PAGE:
Although adults don’t necessarily have specific milestones to achieve quite like kids do, we tend to lose cognitive function as we age, but exercise can slow the rate at which these changes occur. According to research findings presented at the 2020 American Academy of Neurology annual meeting, researchers at Columbia University found that activities including walking, gardening, swimming, and dancing could prevent brain shrinkage in older adults. Brain shrinkage is associated with reduced cognitive function, and adults who were more active had larger brain volumes than their sedentary peers.
Increasingly, science is showing that cognitive decline is not an inevitable aspect of getting older. Turns out, the folks who work the hardest at eating right, keeping a strong social network, and engaging in regular physical activity seem to fare best when it comes to cognitive performance—and possibly fending off dementia—later in life.
It Helps You Sleep Better
Lastly, any form of exercise can improve sleep, but there’s just something about swimming that makes it a great way to improve sleep quality. Perhaps it’s the fact that it’s a full-body workout that targets your core as well as your arms and legs. Perhaps it’s the submersion in water cooler than your body temperature that makes you want to cuddle up and snooze afterwards. Or maybe it’s just the heart-pounding workout you can get with racing lanemates during an interval workout.
Whatever it is, swimming helps you sleep better. And that’s really important for brain health because it’s during sleep that your brain effectively takes out its garbage.
A 2019 study conducted at Boston University found that during sleep, cerebrospinal fluid—the fluid that runs through the brain and spinal cord—washes in and out of your brain like waves on the ocean. This helps your brain get rid of metabolic waste generated by hard-working cells. Effectively, this fluid wash acts as the municipal garbage collectors, leaving your brain sparkling clean come morning.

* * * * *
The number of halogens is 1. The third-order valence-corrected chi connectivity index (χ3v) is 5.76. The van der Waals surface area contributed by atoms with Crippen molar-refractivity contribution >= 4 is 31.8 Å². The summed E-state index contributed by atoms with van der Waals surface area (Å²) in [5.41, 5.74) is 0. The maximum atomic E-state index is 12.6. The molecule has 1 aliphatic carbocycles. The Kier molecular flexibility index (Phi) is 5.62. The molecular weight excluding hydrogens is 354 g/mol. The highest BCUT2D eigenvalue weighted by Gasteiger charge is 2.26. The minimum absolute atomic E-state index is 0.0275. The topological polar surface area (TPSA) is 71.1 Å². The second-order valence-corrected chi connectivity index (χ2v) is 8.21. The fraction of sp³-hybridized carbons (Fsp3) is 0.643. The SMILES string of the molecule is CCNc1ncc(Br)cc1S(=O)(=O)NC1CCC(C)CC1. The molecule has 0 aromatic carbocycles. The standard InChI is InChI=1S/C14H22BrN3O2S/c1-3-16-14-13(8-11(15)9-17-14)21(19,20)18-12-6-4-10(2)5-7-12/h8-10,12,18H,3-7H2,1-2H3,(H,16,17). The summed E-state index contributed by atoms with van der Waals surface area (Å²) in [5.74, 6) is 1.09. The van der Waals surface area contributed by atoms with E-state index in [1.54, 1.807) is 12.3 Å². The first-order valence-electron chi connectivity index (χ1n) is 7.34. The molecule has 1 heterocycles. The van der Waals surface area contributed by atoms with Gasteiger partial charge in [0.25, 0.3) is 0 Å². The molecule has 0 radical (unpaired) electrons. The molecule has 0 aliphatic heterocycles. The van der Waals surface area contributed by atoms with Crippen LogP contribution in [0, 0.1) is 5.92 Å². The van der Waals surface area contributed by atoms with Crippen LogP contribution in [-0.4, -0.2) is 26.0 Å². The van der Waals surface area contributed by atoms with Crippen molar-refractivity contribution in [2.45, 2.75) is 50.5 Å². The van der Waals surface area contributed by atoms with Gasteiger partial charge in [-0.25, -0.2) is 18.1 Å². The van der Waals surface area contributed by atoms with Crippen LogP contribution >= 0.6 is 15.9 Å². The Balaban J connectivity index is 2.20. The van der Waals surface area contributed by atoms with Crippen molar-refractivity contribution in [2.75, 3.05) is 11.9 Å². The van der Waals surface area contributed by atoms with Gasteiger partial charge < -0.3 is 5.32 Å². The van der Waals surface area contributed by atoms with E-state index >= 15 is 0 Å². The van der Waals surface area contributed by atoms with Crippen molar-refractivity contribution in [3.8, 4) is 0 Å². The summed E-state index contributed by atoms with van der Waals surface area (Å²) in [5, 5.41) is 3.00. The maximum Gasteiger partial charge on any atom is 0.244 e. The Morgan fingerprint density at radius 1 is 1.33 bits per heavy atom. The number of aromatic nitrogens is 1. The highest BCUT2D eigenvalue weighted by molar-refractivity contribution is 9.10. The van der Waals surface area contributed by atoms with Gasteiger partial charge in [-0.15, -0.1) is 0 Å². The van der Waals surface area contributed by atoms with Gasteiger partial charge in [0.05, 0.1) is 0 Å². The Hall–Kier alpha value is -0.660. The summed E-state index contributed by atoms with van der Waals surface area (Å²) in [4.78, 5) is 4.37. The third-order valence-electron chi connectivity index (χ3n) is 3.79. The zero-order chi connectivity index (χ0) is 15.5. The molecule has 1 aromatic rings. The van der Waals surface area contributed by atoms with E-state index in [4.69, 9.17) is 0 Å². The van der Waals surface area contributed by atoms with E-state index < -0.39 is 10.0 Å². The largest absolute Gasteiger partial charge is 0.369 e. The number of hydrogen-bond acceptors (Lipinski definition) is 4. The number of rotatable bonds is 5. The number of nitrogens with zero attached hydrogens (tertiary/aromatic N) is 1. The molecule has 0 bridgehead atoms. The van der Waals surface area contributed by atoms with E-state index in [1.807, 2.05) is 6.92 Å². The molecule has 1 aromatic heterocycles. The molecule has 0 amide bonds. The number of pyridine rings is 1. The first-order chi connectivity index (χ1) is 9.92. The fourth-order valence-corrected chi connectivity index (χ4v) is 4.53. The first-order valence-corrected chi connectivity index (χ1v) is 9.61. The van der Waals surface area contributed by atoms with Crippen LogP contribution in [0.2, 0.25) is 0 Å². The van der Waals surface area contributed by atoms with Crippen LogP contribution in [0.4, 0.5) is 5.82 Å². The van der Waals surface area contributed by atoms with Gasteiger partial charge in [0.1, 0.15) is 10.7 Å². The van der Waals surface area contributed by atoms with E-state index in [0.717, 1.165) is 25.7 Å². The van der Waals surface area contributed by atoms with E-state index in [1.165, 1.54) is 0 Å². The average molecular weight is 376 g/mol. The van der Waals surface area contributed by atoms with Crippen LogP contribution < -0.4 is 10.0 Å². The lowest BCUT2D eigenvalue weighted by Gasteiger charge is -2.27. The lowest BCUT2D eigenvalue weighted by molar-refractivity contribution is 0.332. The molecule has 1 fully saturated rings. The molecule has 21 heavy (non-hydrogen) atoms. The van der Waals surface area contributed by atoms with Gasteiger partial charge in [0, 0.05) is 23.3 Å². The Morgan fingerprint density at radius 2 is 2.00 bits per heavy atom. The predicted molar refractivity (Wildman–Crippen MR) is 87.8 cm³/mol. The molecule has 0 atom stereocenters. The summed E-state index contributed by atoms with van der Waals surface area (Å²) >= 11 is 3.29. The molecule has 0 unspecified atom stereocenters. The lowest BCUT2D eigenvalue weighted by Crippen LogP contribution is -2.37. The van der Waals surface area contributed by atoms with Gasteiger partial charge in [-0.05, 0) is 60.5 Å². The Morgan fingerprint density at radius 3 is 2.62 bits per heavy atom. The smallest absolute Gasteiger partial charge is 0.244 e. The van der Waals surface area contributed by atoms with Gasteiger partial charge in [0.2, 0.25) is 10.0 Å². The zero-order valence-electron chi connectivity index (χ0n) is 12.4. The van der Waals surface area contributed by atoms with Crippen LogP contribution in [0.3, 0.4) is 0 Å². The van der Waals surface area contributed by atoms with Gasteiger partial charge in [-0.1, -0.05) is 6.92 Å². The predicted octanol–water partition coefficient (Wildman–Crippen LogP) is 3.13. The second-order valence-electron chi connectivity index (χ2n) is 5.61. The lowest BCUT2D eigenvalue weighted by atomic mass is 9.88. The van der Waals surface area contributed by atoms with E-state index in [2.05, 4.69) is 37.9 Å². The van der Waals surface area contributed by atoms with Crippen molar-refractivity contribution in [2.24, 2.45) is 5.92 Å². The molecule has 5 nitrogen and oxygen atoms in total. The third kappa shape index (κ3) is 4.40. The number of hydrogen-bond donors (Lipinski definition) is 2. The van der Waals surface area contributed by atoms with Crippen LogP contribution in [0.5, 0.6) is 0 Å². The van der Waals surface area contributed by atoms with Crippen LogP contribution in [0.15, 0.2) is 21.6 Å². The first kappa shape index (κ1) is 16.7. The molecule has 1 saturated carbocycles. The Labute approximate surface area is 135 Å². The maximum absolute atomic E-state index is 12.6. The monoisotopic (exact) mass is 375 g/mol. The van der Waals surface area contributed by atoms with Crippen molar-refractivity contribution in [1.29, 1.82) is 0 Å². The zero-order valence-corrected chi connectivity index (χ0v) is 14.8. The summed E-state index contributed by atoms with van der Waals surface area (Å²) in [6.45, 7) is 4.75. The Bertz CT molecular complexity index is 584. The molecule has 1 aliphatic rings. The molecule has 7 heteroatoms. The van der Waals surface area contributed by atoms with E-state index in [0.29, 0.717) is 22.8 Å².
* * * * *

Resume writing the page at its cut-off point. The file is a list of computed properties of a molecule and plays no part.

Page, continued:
If you don’t get enough or high-enough quality sleep, it appears your body can’t fully perform this important maintenance function, resulting in a buildup of waste that can really bring down the neighborhood (i.e., a less optimally functioning brain). Research is continuing into exactly how this all works, but it seems getting a good night’s sleep is really important for brain health. And swimming can help you get that rest your brain so desperately needs.
It Improves Circulation
As with the cerebrospinal fluid wash that can help clear the roadways of your brain of waste, improved blood flow to your brain can also support better brain health. Your circulatory system transports oxygen and nutrients to cells that need these critical elements to function. It also helps carry away waste products, which can improve the overall function of your brain.
Exercise can boost this process. With swimming, that improvement comes not just from the elevated heart rate that cardiovascular exercise can provide, but also from the pressure of the water that helps support your body and can gently push the blood along on its journey.
- Health and Nutrition